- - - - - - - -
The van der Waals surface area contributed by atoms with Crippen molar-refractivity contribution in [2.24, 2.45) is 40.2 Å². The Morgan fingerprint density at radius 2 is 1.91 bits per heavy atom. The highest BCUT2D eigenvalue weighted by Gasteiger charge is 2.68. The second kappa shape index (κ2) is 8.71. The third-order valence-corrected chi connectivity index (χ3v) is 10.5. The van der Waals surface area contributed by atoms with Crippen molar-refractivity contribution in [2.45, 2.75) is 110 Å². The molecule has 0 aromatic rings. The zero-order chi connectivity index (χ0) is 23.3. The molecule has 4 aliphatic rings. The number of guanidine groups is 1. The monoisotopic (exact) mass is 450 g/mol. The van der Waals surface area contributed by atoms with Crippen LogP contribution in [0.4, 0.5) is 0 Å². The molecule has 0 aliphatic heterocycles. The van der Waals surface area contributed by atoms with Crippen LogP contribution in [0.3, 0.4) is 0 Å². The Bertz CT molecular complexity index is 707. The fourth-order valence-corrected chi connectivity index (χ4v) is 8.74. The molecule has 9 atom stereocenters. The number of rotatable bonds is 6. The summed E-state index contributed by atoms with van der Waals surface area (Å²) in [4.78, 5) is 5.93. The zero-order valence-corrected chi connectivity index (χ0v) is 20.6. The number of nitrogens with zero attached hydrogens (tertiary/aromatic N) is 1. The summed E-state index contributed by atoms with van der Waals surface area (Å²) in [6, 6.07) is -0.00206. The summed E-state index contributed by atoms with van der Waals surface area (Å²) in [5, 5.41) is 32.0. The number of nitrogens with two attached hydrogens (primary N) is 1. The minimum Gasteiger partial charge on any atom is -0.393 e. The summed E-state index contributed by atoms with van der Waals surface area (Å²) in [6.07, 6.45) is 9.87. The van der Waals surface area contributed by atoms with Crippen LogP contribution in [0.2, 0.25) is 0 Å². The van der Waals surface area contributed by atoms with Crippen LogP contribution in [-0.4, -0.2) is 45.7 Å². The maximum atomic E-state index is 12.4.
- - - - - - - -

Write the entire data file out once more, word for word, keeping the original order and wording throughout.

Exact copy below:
The van der Waals surface area contributed by atoms with Crippen molar-refractivity contribution in [2.24, 2.45) is 40.2 Å². The Morgan fingerprint density at radius 2 is 1.91 bits per heavy atom. The highest BCUT2D eigenvalue weighted by Gasteiger charge is 2.68. The second kappa shape index (κ2) is 8.71. The third-order valence-corrected chi connectivity index (χ3v) is 10.5. The van der Waals surface area contributed by atoms with Crippen molar-refractivity contribution in [2.45, 2.75) is 110 Å². The molecule has 0 aromatic rings. The zero-order chi connectivity index (χ0) is 23.3. The molecule has 4 aliphatic rings. The number of guanidine groups is 1. The monoisotopic (exact) mass is 450 g/mol. The van der Waals surface area contributed by atoms with Crippen LogP contribution in [0.4, 0.5) is 0 Å². The molecule has 0 aliphatic heterocycles. The van der Waals surface area contributed by atoms with Crippen LogP contribution in [0.3, 0.4) is 0 Å². The Bertz CT molecular complexity index is 707. The fourth-order valence-corrected chi connectivity index (χ4v) is 8.74. The molecule has 9 atom stereocenters. The number of rotatable bonds is 6. The summed E-state index contributed by atoms with van der Waals surface area (Å²) in [4.78, 5) is 5.93. The zero-order valence-corrected chi connectivity index (χ0v) is 20.6. The number of nitrogens with zero attached hydrogens (tertiary/aromatic N) is 1. The summed E-state index contributed by atoms with van der Waals surface area (Å²) in [6, 6.07) is -0.00206. The summed E-state index contributed by atoms with van der Waals surface area (Å²) in [5, 5.41) is 32.0. The number of nitrogens with two attached hydrogens (primary N) is 1. The minimum Gasteiger partial charge on any atom is -0.393 e. The summed E-state index contributed by atoms with van der Waals surface area (Å²) in [6.07, 6.45) is 9.87. The van der Waals surface area contributed by atoms with Crippen LogP contribution in [0.2, 0.25) is 0 Å². The van der Waals surface area contributed by atoms with Crippen LogP contribution in [-0.4, -0.2) is 45.7 Å². The maximum atomic E-state index is 12.4.